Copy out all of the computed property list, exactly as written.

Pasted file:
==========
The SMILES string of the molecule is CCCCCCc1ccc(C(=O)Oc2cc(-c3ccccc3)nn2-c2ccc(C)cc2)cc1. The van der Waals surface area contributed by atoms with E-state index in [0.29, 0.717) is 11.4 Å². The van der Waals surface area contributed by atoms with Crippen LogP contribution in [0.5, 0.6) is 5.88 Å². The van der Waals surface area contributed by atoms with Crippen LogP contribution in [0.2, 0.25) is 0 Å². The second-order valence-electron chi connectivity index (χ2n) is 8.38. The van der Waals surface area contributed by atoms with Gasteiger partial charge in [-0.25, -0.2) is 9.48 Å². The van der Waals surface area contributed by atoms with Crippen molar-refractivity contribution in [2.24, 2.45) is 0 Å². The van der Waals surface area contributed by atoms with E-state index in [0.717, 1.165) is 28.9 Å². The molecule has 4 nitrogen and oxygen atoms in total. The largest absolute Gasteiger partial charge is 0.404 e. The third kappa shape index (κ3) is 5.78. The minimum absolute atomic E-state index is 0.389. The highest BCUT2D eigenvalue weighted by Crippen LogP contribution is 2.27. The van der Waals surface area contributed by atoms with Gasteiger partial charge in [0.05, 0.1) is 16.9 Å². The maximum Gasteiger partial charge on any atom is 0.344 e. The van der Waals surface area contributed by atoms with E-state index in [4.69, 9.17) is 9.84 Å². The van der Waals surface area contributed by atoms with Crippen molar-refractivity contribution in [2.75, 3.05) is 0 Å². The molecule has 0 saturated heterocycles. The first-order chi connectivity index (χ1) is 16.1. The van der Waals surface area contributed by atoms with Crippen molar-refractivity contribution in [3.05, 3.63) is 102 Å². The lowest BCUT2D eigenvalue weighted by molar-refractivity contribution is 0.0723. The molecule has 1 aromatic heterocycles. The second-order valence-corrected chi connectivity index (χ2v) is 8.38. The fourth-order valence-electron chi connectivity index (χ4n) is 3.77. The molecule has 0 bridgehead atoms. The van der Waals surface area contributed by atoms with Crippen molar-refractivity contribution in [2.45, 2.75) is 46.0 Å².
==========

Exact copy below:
The SMILES string of the molecule is CCCCCCc1ccc(C(=O)Oc2cc(-c3ccccc3)nn2-c2ccc(C)cc2)cc1. The van der Waals surface area contributed by atoms with E-state index in [0.29, 0.717) is 11.4 Å². The van der Waals surface area contributed by atoms with Crippen LogP contribution in [0.5, 0.6) is 5.88 Å². The van der Waals surface area contributed by atoms with Crippen LogP contribution in [0.2, 0.25) is 0 Å². The second-order valence-electron chi connectivity index (χ2n) is 8.38. The van der Waals surface area contributed by atoms with Gasteiger partial charge in [-0.25, -0.2) is 9.48 Å². The van der Waals surface area contributed by atoms with Crippen molar-refractivity contribution in [2.24, 2.45) is 0 Å². The van der Waals surface area contributed by atoms with E-state index in [0.717, 1.165) is 28.9 Å². The molecule has 4 nitrogen and oxygen atoms in total. The largest absolute Gasteiger partial charge is 0.404 e. The third kappa shape index (κ3) is 5.78. The minimum absolute atomic E-state index is 0.389. The highest BCUT2D eigenvalue weighted by Crippen LogP contribution is 2.27. The van der Waals surface area contributed by atoms with Gasteiger partial charge in [0.05, 0.1) is 16.9 Å². The maximum Gasteiger partial charge on any atom is 0.344 e. The van der Waals surface area contributed by atoms with E-state index in [4.69, 9.17) is 9.84 Å². The van der Waals surface area contributed by atoms with Crippen molar-refractivity contribution in [2.75, 3.05) is 0 Å². The molecule has 0 saturated heterocycles. The first-order chi connectivity index (χ1) is 16.1. The van der Waals surface area contributed by atoms with Crippen molar-refractivity contribution in [3.05, 3.63) is 102 Å². The lowest BCUT2D eigenvalue weighted by molar-refractivity contribution is 0.0723. The molecule has 1 aromatic heterocycles. The second-order valence-corrected chi connectivity index (χ2v) is 8.38. The fourth-order valence-electron chi connectivity index (χ4n) is 3.77. The molecule has 0 bridgehead atoms. The van der Waals surface area contributed by atoms with Crippen molar-refractivity contribution in [2.45, 2.75) is 46.0 Å².